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Our Kansas genealogists research on location. They will find and analyze the best records available to further your family history research. They can search the archives and libraries in Kansas, including:

  • Kansas State Historical Society
    Maintains original records of Kansas government jurisdictions, newspapers, unpublished papers, maps, and photographs
  • National Archives in Kansas City
    Census records, military service records, pension and bounty-land warrant applications, land allotments for Native Americans
  • Kansas Genealogical Society
    Pedigree charts of their members, clippings of anniversaries, birthdays and reunions, obituary index
  • Kansas State Library
    Holds legal and historical documents for Kansas residents
  • University of Kansas, Spencer Research Library
    Document the history of Kansas and the region. Includes manuscripts, photographs, maps, architectural drawings and blueprints, books, newspapers, periodicals, films, videotapes. Also a depository for publications of the state of Kansas and for Douglas County records. Bulk of the records cover the Kansas Territorial period (1854-1861)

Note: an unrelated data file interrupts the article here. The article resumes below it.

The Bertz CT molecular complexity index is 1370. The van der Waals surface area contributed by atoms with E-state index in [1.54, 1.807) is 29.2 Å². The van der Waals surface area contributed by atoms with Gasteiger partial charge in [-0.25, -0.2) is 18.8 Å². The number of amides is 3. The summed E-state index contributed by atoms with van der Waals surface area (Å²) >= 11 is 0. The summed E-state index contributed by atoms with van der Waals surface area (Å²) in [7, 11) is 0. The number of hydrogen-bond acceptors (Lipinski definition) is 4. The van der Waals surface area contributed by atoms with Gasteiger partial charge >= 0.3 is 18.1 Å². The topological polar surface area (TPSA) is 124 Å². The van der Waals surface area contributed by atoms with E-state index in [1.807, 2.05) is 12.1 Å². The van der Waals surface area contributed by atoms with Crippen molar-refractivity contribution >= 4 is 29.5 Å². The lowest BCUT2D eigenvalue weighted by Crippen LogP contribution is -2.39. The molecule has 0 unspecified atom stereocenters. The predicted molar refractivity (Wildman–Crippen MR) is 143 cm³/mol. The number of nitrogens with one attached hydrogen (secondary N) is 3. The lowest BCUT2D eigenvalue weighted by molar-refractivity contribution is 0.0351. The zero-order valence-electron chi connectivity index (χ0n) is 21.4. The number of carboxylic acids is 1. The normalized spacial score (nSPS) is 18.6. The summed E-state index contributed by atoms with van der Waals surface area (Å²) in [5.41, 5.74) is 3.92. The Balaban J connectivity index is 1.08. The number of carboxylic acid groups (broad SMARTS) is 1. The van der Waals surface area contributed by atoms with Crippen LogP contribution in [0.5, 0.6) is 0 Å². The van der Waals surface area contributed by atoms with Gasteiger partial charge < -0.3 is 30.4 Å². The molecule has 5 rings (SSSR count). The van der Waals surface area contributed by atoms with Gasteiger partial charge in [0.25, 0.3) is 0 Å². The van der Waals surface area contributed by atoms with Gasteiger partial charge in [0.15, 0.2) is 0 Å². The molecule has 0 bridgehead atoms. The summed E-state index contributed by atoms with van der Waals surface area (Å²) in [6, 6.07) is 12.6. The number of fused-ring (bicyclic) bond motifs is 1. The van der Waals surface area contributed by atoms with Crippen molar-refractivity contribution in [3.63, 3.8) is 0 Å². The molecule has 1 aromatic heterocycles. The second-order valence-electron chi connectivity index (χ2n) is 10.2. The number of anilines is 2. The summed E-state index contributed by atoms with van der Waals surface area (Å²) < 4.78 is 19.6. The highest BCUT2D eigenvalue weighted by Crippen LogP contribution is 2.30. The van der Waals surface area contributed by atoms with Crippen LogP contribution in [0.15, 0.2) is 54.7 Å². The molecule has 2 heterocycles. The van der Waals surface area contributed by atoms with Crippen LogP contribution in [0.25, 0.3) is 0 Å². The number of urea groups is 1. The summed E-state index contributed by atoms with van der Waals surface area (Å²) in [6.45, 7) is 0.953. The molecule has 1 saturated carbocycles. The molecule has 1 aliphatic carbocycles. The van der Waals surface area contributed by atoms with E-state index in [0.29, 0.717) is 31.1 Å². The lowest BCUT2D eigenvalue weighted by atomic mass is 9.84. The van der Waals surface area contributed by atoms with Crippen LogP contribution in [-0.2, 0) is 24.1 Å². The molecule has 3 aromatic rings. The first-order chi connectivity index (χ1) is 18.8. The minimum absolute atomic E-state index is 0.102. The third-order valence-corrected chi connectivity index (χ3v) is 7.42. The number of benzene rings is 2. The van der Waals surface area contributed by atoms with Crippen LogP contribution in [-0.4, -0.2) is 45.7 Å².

• National Orphan Train Complex
    Stories and artifacts of those who were part of the Orphan Train Movement (1854-1929)

 

Our genealogists can do research projects of many sizes and for many budgets. We customize the amount of research provided according to your needs.

If you would like to learn how our genealogists can further your research, request a research quote.

Some of the major records sources that can be used for genealogy research in Kansas include:

  • Birth, marriage, and death records were kept by some towns as early as 1885
  • Birth, marriage, and death records have been recorded by the state government from 1911 to the present
  • Delayed registrations of births started in 1937
  • Federal census records were recorded every 10 years starting in 1860
  • State, territorial, and colonial censuses were recorded in 1860, 1870, and 1880
  • Land records were kept by the towns and counties from the time they were settled
  • Probate records were kept by the local courts from 1855 to the present
  • Churches kept records of the christenings, marriages, deaths, or other information about their members
  • Newspapers were written in many areas and time periods that contain information such as notices of marriages, notices of death, and obituaries
  • Military records
  • Town and county histories about the settlers and their families
  • Naturalization and citizenship records were recorded by the courts since 1856
  • Ship passenger lists, tax lists, and town records were recorded for many areas

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